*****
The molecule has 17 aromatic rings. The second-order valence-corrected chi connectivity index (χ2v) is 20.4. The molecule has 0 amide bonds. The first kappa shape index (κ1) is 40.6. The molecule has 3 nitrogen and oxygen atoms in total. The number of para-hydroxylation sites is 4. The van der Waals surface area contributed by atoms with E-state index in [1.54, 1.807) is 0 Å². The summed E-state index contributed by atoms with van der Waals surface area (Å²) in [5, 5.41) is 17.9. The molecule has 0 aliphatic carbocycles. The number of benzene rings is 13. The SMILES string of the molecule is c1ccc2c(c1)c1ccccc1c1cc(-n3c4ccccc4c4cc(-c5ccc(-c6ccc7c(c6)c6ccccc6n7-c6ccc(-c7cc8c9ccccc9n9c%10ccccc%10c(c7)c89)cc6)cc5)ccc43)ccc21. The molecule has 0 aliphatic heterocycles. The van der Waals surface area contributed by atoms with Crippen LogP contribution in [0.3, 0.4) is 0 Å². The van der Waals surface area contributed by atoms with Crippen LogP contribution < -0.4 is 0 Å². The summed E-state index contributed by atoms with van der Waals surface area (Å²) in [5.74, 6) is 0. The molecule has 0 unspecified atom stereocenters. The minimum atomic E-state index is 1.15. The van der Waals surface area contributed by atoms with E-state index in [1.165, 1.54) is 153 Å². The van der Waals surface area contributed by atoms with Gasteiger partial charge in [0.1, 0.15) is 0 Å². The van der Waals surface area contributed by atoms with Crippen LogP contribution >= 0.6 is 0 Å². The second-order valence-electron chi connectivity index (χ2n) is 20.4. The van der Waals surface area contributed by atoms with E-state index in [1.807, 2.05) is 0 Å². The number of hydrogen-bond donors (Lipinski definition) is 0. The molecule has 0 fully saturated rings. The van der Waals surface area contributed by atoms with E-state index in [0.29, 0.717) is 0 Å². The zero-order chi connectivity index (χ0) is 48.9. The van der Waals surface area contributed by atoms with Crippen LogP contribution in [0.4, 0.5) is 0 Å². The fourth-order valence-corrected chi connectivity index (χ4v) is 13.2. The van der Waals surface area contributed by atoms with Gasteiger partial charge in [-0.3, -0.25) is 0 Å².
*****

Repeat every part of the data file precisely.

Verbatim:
The molecule has 17 aromatic rings. The second-order valence-corrected chi connectivity index (χ2v) is 20.4. The molecule has 0 amide bonds. The first kappa shape index (κ1) is 40.6. The molecule has 3 nitrogen and oxygen atoms in total. The number of para-hydroxylation sites is 4. The van der Waals surface area contributed by atoms with E-state index in [1.54, 1.807) is 0 Å². The summed E-state index contributed by atoms with van der Waals surface area (Å²) in [5, 5.41) is 17.9. The molecule has 0 aliphatic carbocycles. The number of benzene rings is 13. The SMILES string of the molecule is c1ccc2c(c1)c1ccccc1c1cc(-n3c4ccccc4c4cc(-c5ccc(-c6ccc7c(c6)c6ccccc6n7-c6ccc(-c7cc8c9ccccc9n9c%10ccccc%10c(c7)c89)cc6)cc5)ccc43)ccc21. The molecule has 0 aliphatic heterocycles. The van der Waals surface area contributed by atoms with Crippen LogP contribution in [0.3, 0.4) is 0 Å². The van der Waals surface area contributed by atoms with Crippen LogP contribution < -0.4 is 0 Å². The summed E-state index contributed by atoms with van der Waals surface area (Å²) in [5.74, 6) is 0. The molecule has 0 unspecified atom stereocenters. The minimum atomic E-state index is 1.15. The van der Waals surface area contributed by atoms with E-state index in [1.165, 1.54) is 153 Å². The van der Waals surface area contributed by atoms with Gasteiger partial charge in [0.1, 0.15) is 0 Å². The van der Waals surface area contributed by atoms with Crippen LogP contribution >= 0.6 is 0 Å². The second-order valence-electron chi connectivity index (χ2n) is 20.4. The van der Waals surface area contributed by atoms with E-state index in [1.807, 2.05) is 0 Å². The number of hydrogen-bond donors (Lipinski definition) is 0. The molecule has 0 fully saturated rings. The van der Waals surface area contributed by atoms with E-state index in [0.29, 0.717) is 0 Å². The zero-order chi connectivity index (χ0) is 48.9. The van der Waals surface area contributed by atoms with Crippen LogP contribution in [0.4, 0.5) is 0 Å². The fourth-order valence-corrected chi connectivity index (χ4v) is 13.2. The van der Waals surface area contributed by atoms with Gasteiger partial charge in [-0.3, -0.25) is 0 Å².